Towards the latter half of the 1980s, knowing my interest in and craze for Jorge Luis Borges, one of my friends brought a book for me as a gift from abroad. The friend’s name is Tariquel Alam Khan and the book he presented me with was Selected Poems: 1927-1967
by Borges. Norman Thomas di Giovanni is the editor of this extraordinary book of verse. It was through this book that readers for the first time got the complete picture of Borges as a poet.
Before Norman, the European translators had paid attention mainly to Borges’s short stories. Of course they had sufficient reasons to do so. The excellence of styles and themes found in Borges’s stories – the surrender of reality to dream and imagination, the mask of fantasy and their creative expedition into the universal human experiences – attracts readers towards his fiction. Norman, too, could not detach himself from such lures.
Norman, however, noticed that Borges's poetry had been lying like a sleeping beauty. He was the first person to touch this sleeping beauty with the magical wand of translation. It is relevant, at this point, to recall what Borges said about his own poetry, “If I do survive in the future, then it will be because of my poetry.”
I am sanguine that the translations done by Norman Thomas di Giovanni are better than the originals. Norman is also sanguine about it
Perhaps this is true in the sense that he actually kept his poetic soul flowing in all of his writings. In that sense there is little difference between his poetic and prosaic selves. During their very first meeting, Borges had said to Norman, “What I liked about you, de Giovanni, was that there at Harvard you were the only person who took me seriously as a poet.” The two thus built a life-long relationship based on their infatuation with poetry. Their working relationship that had commenced in 1967 lasted as long as Borges was alive.
Norman lived in Buenos Aires with Borges for more than five years and within this time they together translated more than twelve books. Aside from translating, Norman encouraged Borges to compose many poems, short stories and articles. In fact, if Norman had not inspired Borges, the latter would not have been able to write that wonderful autobiography, An Autobiographical Essay
, which happens to be his only autobiographical writing.
Norman fulfilled his responsibilities not only by translating and writing essays on Borges. Also, he made arrangements for Borges to deliver speeches in various American universities, organised exclusive interviews with Borges on radio and television, and created the drama documentary with producer David Whitely for BBC. Norman, I presume, is one of those few globally reputed translators who did translation in direct collaboration with the author. That explains why Norman was so important to Borges. How much Borges cared about Norman’s taste and preferences -- I will clarify this by citing one or two examples.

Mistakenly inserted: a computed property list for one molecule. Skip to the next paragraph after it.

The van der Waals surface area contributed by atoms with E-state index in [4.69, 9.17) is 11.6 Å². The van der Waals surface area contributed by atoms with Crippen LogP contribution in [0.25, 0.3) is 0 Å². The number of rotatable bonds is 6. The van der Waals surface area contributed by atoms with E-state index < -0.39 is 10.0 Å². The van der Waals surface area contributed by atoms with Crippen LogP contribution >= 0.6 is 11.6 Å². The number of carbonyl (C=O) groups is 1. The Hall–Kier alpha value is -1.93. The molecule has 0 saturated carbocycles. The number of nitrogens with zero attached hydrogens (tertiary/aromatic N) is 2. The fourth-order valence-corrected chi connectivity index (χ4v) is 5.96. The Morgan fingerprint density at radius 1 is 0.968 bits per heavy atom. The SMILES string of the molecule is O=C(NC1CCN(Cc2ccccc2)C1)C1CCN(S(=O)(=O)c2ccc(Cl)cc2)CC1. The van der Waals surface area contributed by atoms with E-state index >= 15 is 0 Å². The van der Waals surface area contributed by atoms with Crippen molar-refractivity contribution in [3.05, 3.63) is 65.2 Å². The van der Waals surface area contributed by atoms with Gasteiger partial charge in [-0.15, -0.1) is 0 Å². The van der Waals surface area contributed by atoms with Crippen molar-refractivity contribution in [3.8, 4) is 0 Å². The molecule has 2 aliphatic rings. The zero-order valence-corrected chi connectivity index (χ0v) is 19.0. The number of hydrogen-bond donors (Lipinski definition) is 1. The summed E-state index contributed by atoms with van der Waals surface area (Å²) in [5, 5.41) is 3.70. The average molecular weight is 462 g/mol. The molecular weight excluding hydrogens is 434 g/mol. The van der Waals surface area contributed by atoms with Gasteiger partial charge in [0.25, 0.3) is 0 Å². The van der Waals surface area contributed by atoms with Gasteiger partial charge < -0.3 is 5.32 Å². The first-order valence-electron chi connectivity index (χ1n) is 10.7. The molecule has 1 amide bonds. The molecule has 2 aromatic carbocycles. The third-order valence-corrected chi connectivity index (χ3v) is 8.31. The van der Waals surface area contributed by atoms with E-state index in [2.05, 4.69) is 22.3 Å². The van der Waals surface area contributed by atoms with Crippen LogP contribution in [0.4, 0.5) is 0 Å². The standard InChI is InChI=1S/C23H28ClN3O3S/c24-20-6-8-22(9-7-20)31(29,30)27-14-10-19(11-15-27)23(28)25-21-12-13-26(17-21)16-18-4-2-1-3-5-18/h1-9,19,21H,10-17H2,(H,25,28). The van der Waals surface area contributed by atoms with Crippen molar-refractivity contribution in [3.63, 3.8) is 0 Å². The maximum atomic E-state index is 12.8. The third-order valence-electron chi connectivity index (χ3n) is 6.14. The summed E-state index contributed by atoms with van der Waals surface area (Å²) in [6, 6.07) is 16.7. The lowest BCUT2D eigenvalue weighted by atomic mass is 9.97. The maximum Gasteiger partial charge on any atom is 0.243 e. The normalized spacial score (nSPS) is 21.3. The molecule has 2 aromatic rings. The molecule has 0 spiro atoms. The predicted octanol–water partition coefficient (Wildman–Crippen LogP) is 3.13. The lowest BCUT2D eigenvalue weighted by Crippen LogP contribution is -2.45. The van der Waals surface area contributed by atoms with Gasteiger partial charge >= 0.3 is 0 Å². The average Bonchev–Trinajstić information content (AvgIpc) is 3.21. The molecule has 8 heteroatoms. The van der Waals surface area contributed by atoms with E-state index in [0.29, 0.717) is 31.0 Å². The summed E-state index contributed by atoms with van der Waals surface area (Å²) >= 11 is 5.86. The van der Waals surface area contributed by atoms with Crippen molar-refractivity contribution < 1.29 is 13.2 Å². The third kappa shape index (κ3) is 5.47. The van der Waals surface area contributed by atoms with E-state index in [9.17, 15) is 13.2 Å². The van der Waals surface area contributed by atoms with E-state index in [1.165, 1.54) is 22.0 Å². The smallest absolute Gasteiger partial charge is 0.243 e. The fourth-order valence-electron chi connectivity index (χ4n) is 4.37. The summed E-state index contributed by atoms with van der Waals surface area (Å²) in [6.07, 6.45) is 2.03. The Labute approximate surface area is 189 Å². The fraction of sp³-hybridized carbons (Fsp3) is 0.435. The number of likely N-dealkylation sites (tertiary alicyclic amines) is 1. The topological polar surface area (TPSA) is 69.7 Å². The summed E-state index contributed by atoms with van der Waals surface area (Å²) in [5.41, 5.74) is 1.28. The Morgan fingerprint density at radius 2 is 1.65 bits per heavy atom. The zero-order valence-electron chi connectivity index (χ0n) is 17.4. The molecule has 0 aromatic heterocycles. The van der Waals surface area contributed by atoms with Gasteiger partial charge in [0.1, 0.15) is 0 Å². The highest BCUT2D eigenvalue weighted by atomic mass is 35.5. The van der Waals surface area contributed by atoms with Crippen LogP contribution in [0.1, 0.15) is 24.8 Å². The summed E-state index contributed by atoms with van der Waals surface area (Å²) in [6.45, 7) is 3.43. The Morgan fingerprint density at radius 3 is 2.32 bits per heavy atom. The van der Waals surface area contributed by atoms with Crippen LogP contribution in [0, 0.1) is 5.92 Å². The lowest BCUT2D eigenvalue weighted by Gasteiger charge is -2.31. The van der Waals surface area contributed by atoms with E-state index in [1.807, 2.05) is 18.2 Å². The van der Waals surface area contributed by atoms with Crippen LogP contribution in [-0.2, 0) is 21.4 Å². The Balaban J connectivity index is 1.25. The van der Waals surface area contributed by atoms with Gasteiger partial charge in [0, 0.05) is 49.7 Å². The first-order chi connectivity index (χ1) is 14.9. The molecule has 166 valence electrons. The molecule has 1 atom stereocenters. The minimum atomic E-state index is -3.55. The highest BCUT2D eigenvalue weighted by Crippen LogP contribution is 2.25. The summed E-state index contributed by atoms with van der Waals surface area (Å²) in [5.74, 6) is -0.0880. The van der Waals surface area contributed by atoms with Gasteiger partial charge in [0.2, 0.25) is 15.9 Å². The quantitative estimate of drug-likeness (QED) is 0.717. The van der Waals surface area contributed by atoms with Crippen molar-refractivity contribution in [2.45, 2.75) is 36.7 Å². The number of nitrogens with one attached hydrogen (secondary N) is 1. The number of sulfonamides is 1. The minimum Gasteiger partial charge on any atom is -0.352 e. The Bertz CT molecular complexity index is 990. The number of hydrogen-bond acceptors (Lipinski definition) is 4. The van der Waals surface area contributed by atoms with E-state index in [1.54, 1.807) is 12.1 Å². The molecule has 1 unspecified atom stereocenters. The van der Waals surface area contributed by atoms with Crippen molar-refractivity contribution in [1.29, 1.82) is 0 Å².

Years ago I found a book titled Verbal Borges
written by Pilar Bravo and Mario Paoletti in a bookshop of Tijuana. Reading the book I found Borges commenting on the English translations of his own works. The comment was made in 1981. By then Borges’s writings were being translated in English by various translators. I’m reproducing here what Borges originally said in Spanish, “Estoy seguro que las traducciones (al ingles) que hizo Norman Thomas di Giovanni son mejores que el original. El esta seguro tambien.” In English translation it should read: “I am sanguine that the translations done by Norman Thomas di Giovanni are better than the originals. Norman is also sanguine about it.” Borges knew that profound knowledge of both Spanish and English was not the only gem in Norman’s treasure; he found some additional qualities in Norman, which distinguish a successful translator from a mediocre one.
[caption id="attachment_56732" align="alignleft" width="300"]
Razu Alauddin with Norman Thomas de Giovani[/caption]
Readers of Borges might recall one of his well-known short stories, “Hombre de la esquina rosada” (Street Cornerman). In this story, localism is present quite extravagantly. Despite Borges’s unique craftsmanship, its provincial tone lacks the lustre found in such dazzling and ostentatiously magical stories as “The Aleph,” “The Garden of Forking Path,” “Secret Miracle” or “Pierre Menard: Author of Don Quixote.” In an interview when Borges was requested by American writer and translator Clark M Zlotchew to comment on this story, Borges said, “No, no, it does not interest me in the least. I am ashamed of it, thoroughly ashamed of it. Di Giovanni told me it seemed like an opera, and he is right.” My own observation about the story echoes Norman. The important thing here is Norman’s courage to speak the truth. Integrity, on top of linguistic skills, is what makes a perfect translator, and I dare say, it was with this quality that Norman had impressed a genius like Borges.
But what happened after Borges’s death is perhaps the most unfortunate thing that has ever happened to a translator of Norman’s stature. In an obituary published in The Guardian, Scott Pack writes, “Borges was so pleased with their collaborations that he insisted Norman receive an equal share of the royalties. After Borges’ death in 1986 the author’s estate sold rights for new translations, thereby terminating the arrangement with Norman. His translations, the ones Borges himself rated so highly, were allowed to fall out of print and are now collectors’ items.”
His travel writing was widely published, among his other works. Pack goes on to tell us that “together with his partner and fellow translator, Susan Ashe, he continued to translate a range of work that he felt deserved a wider audience.”
(Translated into English by Kamrul Hasan)
Razu Alauddin is a poet, essayist and translator. He has translated into Bengali quite a few books by Jorge Luis Borges.